The new rise in cases comes at a complicated moment. Last Thanksgiving, before vaccines were available, federal and local officials had firmly urged Americans to forgo holiday gatherings. But in sharp contrast, public health officials, including Dr. Anthony S. Fauci, the nation’s leading infectious-disease expert, have mostly suggested this year that vaccinated people could gather in relative safety.
Who should get Covid-19 vaccine boosters? That depends on the public health goal, said Dr. Scott Gottlieb, the former commissioner of the Food and Drug Administration.
On Friday, the F.D.A. endorsed Moderna and Pfizer-BioNTech vaccine boosters for all adults, but did not require that people have boosters to be considered fully vaccinated.
The Centers for Disease Control and Prevention agreed with the F.D.A. later on Friday and currently advises that those 50 years and older, or adult residents in long-term care, “should” get a Moderna or Pfizer booster, while other adults “may” get one. The agency also advises that all adults who received the Johnson & Johnson shot should get boosted.
Speaking Sunday on the CBS show “Face the Nation” about the current recommendations, Dr. Gottlieb, a Pfizer board member, said that there are two views about the goal of boosters: If vaccines are meant to protect people from severe Covid infections, they should be recommended for people over 50. Immunity from vaccines wanes in older people after six months, placing them at increased risk for a serious infection and, Dr. Gottlieb said, “a bad outcome.”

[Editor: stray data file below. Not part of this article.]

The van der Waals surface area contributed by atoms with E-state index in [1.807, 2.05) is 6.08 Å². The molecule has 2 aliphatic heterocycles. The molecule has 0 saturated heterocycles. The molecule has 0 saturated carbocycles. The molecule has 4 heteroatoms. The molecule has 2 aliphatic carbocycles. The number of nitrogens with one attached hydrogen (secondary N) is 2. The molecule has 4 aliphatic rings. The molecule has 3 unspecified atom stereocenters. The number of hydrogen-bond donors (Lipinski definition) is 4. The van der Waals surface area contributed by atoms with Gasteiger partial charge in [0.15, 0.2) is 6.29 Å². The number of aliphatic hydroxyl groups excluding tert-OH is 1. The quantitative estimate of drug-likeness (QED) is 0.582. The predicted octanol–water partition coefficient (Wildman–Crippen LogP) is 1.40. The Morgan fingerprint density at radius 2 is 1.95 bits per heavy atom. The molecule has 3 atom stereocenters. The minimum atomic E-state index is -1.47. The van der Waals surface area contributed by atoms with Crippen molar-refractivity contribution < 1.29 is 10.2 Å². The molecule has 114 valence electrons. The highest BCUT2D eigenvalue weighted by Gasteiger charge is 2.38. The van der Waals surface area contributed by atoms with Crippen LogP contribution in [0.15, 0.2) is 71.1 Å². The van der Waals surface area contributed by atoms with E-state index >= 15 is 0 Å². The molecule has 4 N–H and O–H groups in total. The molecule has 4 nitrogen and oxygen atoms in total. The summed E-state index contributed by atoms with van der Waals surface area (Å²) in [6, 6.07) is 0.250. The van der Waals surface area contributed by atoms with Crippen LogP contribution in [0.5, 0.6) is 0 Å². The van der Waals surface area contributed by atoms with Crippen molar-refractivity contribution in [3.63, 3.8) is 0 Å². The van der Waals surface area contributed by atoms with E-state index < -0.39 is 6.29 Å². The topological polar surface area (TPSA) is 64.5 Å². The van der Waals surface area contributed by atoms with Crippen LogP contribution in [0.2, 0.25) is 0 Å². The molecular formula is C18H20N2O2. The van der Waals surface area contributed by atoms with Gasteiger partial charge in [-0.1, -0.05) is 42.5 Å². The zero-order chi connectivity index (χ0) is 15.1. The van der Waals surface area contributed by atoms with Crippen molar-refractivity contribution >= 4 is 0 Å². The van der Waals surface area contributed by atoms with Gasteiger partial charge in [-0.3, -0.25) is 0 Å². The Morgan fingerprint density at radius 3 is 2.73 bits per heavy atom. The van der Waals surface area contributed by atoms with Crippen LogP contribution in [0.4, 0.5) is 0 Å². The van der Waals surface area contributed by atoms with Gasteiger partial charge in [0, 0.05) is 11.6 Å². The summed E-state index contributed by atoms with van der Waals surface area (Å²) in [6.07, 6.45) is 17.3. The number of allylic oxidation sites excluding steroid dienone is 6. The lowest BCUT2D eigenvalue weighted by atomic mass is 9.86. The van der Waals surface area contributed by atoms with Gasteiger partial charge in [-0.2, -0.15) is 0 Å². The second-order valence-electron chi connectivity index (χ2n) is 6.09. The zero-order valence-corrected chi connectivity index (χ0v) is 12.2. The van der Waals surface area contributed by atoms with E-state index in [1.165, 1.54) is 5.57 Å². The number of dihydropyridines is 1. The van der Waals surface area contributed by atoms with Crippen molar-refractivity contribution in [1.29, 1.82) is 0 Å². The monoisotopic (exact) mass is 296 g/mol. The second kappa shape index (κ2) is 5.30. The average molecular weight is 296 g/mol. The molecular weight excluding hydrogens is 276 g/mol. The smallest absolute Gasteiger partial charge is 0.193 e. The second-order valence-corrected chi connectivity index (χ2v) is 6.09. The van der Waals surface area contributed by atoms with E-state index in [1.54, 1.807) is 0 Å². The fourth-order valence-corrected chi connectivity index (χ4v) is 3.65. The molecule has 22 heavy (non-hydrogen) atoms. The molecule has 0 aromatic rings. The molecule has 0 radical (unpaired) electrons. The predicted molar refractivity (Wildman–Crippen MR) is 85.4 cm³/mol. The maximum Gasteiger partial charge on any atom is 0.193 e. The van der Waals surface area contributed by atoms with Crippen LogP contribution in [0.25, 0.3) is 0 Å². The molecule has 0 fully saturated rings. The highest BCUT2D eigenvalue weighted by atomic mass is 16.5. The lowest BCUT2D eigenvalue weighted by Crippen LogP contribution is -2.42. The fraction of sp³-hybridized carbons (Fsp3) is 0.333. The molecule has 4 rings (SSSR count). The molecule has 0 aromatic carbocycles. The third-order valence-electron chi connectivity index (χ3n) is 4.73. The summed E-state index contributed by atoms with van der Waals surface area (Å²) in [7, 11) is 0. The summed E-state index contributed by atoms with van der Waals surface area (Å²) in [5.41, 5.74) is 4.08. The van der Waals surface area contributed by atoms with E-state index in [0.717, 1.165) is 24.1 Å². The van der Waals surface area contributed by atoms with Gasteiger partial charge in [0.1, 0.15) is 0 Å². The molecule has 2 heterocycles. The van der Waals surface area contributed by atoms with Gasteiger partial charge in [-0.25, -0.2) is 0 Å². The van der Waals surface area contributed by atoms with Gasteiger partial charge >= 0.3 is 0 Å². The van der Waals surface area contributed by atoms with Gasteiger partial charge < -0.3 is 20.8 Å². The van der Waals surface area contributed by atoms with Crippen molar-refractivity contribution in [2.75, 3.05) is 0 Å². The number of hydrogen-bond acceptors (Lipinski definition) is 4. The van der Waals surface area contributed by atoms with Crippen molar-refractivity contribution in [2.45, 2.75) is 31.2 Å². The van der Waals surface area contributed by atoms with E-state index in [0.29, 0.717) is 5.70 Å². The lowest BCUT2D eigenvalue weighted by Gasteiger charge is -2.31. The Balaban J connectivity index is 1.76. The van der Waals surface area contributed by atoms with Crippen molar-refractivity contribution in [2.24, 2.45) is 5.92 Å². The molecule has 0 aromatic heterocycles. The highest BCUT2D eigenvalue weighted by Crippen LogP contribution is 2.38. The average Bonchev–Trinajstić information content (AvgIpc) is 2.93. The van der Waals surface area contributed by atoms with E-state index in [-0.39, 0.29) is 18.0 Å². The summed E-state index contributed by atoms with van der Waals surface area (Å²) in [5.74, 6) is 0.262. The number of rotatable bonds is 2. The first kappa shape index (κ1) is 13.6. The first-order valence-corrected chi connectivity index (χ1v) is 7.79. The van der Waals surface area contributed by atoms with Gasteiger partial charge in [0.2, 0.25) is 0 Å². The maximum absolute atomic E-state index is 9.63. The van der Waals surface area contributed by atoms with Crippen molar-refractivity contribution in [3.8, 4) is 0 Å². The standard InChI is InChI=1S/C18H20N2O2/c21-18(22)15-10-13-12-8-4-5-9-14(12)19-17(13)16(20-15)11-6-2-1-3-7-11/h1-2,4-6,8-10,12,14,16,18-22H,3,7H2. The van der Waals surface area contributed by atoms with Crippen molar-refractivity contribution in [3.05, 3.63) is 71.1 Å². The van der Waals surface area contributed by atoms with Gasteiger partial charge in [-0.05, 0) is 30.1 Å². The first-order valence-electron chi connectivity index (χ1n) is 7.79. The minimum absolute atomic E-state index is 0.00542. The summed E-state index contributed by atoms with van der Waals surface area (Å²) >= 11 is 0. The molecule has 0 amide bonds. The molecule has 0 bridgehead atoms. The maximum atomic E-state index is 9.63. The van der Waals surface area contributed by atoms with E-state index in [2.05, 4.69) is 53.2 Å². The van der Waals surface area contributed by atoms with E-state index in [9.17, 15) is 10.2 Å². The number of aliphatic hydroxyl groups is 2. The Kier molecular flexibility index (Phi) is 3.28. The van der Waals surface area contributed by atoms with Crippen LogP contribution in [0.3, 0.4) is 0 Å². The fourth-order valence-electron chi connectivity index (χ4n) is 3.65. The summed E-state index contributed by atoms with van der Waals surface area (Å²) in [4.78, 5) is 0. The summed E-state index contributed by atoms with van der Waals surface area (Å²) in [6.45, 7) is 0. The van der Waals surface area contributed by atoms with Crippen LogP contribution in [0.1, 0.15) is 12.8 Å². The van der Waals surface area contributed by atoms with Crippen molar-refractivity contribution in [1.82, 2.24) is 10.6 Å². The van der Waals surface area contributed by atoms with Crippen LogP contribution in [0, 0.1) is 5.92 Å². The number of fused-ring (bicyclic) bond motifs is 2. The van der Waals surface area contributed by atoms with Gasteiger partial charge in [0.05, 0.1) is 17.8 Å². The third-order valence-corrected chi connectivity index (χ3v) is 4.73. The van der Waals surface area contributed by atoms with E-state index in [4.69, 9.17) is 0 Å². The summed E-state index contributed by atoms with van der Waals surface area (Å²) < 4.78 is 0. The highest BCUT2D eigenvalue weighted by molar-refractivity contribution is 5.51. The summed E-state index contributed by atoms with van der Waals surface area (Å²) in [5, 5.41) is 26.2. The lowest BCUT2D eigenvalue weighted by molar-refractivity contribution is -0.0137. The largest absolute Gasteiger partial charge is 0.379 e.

But, he added, if the goal of boosters is to slow or stop transmission of the coronavirus, they should be recommended for younger people. Boosters may not help those individuals avoid severe disease because their immunity is already good, Dr. Gottlieb said, but they can prevent younger people from infecting others.
“You’re recommending the booster as a tool to try to make them less likely to pass on the virus,” he explained.
That sort of strategy is not new to the infectious disease world. Boys are immunized against rubella, or German measles. But the goal is not to protect them — the disease is mild in children. Instead, it is to prevent boys from spreading the virus to pregnant women — rubella can cause severe birth defects.
Girls, too, are immunized against rubella to prevent them from spreading the virus, but also to protect their fetuses when they are older, if they become pregnant.
For now, the booster situation is unsettled, and recommendations can vary state to state. Only the governors of Connecticut and New Mexico have said that, to be fully vaccinated, everyone needs three doses of a Covid vaccine. Dr. Gottlieb said he did not think the C.D.C. would recommend that everyone get three doses any time soon because of the debate among public health experts over the goal of vaccination.
He added, “the C.D.C.’s sort of stuttering approach to how they’ve embraced boosters is sort of reflective of that debate.”
Australia, 20 months after shutting its borders, will allow skilled workers and international students to enter the country next month, the government announced on Monday.